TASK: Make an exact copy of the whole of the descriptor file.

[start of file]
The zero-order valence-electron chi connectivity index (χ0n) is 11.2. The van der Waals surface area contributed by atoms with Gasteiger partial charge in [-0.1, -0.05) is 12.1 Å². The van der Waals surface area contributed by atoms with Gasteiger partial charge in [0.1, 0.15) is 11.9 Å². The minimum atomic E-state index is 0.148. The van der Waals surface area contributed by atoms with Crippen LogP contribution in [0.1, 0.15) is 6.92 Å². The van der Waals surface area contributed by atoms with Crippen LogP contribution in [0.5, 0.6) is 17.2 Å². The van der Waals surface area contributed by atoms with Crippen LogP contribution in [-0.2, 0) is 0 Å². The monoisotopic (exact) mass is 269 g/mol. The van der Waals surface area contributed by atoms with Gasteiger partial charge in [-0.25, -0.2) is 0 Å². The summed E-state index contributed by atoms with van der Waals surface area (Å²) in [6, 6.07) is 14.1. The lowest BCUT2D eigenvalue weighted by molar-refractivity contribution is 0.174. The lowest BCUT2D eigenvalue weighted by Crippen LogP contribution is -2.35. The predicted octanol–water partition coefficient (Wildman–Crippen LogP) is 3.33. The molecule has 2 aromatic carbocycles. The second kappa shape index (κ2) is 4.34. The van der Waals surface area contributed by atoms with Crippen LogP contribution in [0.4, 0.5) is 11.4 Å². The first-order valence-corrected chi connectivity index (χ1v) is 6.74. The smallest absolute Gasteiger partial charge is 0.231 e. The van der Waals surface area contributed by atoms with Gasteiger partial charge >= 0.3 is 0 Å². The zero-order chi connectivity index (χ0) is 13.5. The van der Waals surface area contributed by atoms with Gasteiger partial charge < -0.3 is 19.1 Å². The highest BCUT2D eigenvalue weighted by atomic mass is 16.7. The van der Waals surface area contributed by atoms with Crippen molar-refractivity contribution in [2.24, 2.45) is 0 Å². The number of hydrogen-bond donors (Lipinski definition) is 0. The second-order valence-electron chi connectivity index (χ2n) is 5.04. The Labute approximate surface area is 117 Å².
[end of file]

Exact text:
The zero-order valence-electron chi connectivity index (χ0n) is 11.2. The van der Waals surface area contributed by atoms with Gasteiger partial charge in [-0.1, -0.05) is 12.1 Å². The van der Waals surface area contributed by atoms with Gasteiger partial charge in [0.1, 0.15) is 11.9 Å². The minimum atomic E-state index is 0.148. The van der Waals surface area contributed by atoms with Crippen LogP contribution in [0.1, 0.15) is 6.92 Å². The van der Waals surface area contributed by atoms with Crippen LogP contribution in [0.5, 0.6) is 17.2 Å². The van der Waals surface area contributed by atoms with Crippen LogP contribution in [-0.2, 0) is 0 Å². The monoisotopic (exact) mass is 269 g/mol. The van der Waals surface area contributed by atoms with Gasteiger partial charge in [-0.25, -0.2) is 0 Å². The summed E-state index contributed by atoms with van der Waals surface area (Å²) in [6, 6.07) is 14.1. The lowest BCUT2D eigenvalue weighted by molar-refractivity contribution is 0.174. The lowest BCUT2D eigenvalue weighted by Crippen LogP contribution is -2.35. The predicted octanol–water partition coefficient (Wildman–Crippen LogP) is 3.33. The molecule has 2 aromatic carbocycles. The second kappa shape index (κ2) is 4.34. The van der Waals surface area contributed by atoms with Crippen LogP contribution in [0.4, 0.5) is 11.4 Å². The first-order valence-corrected chi connectivity index (χ1v) is 6.74. The smallest absolute Gasteiger partial charge is 0.231 e. The van der Waals surface area contributed by atoms with Gasteiger partial charge >= 0.3 is 0 Å². The zero-order chi connectivity index (χ0) is 13.5. The van der Waals surface area contributed by atoms with Gasteiger partial charge < -0.3 is 19.1 Å². The highest BCUT2D eigenvalue weighted by atomic mass is 16.7. The van der Waals surface area contributed by atoms with Crippen molar-refractivity contribution in [2.24, 2.45) is 0 Å². The number of hydrogen-bond donors (Lipinski definition) is 0. The second-order valence-electron chi connectivity index (χ2n) is 5.04. The Labute approximate surface area is 117 Å².